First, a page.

Many months ago I got the hankering for a festival. I didn’t fancy the fast paced turbo charged carnage of Boomtown, a festival so amazing that you never see any of the acts you have planned because something else will always distract you!
Sadly this year there was no Surplus so this left me no choice but to consider another option. Then one evening I saw an advert for Green Man and I remembered that this had been a popular festival for friends of mine in the past, some as festival goers and some as performers!
The line up for 2018 was exciting and brimming with music that I had really wanted to see, from a logical perspective it was cheaper to buy a Green Man ticket than to attempt to see all the acts at individual gigs, it would also make getting to see them easier as all I’d have to do is walk from one stage to another.
I bought my ticket and paid for it via three monthly instalments which was great because I didn’t even notice that I was paying for the ticket. However that did bring on some panic later in the year when I realised that I couldn’t find any evidence of having paying for my ticket because I’d used a different email address and it wasn’t until my ticket actually arrived that I knew for sure that I was going! I was so relieved when it arrived!
Following on from Arbiter Titan’s great example I decided to draft myself an itinerary and do my utmost best to stick to it. I had agreed to take along Ukulele Graham , a friend from a local open mic night as we were both going alone which seemed easy enough as neither of us were obligated to have to spend time with each other if we had places to be – the best type of person to take to a festival if you intend on seeing specific acts!
Thursday was a busy day and I had to go to one of my ‘other’ jobs before picking up Ukulele Graham from his actual journalist job at an actual reputable news centre. To my surprise I managed to turn up at his place of work not only on time but with everything I had intended to bring! The van was loaded and ready for our mini-road trip to the good town of Crickhowell.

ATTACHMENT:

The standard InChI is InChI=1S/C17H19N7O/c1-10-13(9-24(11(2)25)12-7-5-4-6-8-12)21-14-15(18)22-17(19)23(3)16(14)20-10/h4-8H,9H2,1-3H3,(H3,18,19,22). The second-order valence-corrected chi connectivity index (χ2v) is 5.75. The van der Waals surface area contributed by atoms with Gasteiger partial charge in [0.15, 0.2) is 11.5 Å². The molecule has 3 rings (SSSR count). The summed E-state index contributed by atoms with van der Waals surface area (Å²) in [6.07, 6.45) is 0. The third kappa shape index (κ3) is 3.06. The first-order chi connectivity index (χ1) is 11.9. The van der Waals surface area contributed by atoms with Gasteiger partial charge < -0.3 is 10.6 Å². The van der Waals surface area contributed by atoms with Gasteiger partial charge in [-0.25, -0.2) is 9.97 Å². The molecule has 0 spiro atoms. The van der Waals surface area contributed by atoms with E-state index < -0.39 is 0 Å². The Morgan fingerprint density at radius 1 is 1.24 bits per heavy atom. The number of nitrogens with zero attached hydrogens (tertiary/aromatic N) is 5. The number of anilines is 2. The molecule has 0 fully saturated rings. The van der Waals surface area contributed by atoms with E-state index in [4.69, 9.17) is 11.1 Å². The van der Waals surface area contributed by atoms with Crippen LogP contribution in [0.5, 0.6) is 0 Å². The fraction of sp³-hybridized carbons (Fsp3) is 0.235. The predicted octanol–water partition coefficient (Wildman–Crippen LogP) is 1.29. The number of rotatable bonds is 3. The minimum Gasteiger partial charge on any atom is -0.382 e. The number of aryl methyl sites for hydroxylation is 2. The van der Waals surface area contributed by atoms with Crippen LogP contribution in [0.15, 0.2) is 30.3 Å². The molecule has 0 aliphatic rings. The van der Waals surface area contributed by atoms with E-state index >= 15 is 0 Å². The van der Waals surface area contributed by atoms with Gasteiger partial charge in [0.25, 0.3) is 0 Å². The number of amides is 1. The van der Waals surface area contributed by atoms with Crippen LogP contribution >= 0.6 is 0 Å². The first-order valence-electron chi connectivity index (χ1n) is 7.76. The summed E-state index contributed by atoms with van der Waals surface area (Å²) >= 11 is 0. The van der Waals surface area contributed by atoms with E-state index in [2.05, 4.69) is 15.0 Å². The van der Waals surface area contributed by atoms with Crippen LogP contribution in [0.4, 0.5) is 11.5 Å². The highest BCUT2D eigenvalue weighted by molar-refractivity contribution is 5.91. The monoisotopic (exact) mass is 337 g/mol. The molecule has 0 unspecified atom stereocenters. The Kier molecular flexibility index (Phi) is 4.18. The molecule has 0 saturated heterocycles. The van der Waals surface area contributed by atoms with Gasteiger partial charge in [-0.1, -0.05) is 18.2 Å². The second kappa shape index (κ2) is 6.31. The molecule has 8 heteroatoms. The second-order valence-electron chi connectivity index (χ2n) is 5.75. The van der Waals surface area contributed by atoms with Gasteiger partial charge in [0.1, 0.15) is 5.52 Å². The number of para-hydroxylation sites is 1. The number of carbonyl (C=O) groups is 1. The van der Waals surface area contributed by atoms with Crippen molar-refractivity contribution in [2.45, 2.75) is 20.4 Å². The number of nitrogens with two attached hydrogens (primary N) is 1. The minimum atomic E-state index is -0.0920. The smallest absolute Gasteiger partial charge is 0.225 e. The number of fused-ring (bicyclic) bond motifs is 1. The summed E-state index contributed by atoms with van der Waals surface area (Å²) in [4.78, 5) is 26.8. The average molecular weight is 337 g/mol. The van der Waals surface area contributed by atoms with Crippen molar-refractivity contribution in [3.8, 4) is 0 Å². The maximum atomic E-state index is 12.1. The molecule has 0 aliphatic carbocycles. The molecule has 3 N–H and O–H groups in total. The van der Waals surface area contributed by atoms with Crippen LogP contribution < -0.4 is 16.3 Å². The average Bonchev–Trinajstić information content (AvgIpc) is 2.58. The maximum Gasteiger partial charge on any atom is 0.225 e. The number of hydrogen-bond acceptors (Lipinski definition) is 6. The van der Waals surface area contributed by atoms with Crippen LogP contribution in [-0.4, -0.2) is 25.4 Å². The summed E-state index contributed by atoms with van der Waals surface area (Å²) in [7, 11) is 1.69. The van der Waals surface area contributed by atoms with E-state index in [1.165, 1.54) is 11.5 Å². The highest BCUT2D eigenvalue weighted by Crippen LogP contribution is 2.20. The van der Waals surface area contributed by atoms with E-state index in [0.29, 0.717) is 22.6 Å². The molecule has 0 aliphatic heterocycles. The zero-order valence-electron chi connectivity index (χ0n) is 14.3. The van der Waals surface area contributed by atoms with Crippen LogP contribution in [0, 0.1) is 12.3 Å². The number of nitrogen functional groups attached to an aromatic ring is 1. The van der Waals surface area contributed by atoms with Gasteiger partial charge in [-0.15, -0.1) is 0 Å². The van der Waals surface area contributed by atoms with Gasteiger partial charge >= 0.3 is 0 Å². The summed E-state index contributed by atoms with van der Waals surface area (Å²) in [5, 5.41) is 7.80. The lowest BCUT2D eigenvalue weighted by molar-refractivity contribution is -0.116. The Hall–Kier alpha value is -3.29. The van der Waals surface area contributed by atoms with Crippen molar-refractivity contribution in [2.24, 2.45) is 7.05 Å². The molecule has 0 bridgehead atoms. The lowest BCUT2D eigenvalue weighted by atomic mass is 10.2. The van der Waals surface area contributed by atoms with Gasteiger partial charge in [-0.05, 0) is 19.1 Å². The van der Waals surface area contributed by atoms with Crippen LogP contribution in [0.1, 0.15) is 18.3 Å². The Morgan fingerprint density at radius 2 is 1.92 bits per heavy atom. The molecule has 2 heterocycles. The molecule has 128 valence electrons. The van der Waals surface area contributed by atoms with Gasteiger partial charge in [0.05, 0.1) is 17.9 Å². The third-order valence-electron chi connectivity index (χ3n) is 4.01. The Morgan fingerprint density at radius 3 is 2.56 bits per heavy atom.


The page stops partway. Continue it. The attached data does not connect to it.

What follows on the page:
Excited and free of all responsibility (except for operation of vehicle) we set off for Green Man and everything that it had to offer us!
It took no time at all to get there and the transition from work to city traffic to slowly navigating a field to find somewhere to park seemed to be running at a montage pace!
It wasn’t until we got to the car park that the scale of the festival started to sink in, I knew that it had grown massively over the 15 years since it had started out as a folk festival consisting of a few hundred people and I had even seen a map of the grounds but I don’t think you can truly appreciate the scale of an event until you enter the car park and realise how likely it is that you’re going to lose your vehicle.
Once we had settled on the ideal parking spot (criteria; that’ll do) the realisation of moving physical items from A to B became apparent! But hark! What did we spy? People with large blue trolleys passing us from all angles. Some coming, some going, some loaded up with 5 day’s worth of KitKats and children, others taking on the form of a mini-micro off licence. It didn’t matter to us what was being carted, the point was that carting was an option. Carts were available and cart we would our stuff from the van (not a cart) to the camp (also not a cart) WITH THE CART! MY GOD GRAHAM, GO GET US A CART!
So he did.
It was incredibly useful, especially as I still needed to use my fold-out festival trolley courtesy of Brecon Aldi a few weeks prior to Green Man (I knew it would come in useful!)
We made our way down the hill in search of the gatehouse, our only point of reference given to us by the Le Pub team who were overseeing and running the Help Refugees shop and collection point near the entrance. Fortunately the only direction we required to find them was ‘down’ and within 15 minutes of downing we found their camp and made it 35% more awesome by extending it with our tent and presence.
The next goal was to find someone with a program so that I could jot down where and what was on over the next few days, I wanted to buy my own especially as it came with a lanyard and I just LOVE lanyards but my festival budget was decidedly tight and the idea of sustenance was slightly more appealing (only slightly) than a lanyard!
With our tents setup, the groundsheet down, camp stove ready to build hot beverages, cameras charged, umbrella hat packed and a hastily scrawled list of bands and artists in my notebook I was ready to begin my adventure.
Ukulele Graham and I set off in the direction of the music, as that always seems to be a good direction to follow at any festival, or anywhere actually… there’s nothing more exciting that walking up the road or track or whatever is laid out before you, merging with a diverse crowd of music lovers, streaming into the direction of tunes, the bass growing under your foot from a gradual hum into something that starts to move you and vibrate you towards it, like a hypnotic conveyor belt it summons you psirenly into an orderly river of weak-willed rhythm addicts and lures you towards it. We were in that river and we didn’t need a paddle because we were happy with the direction in which it was coursing.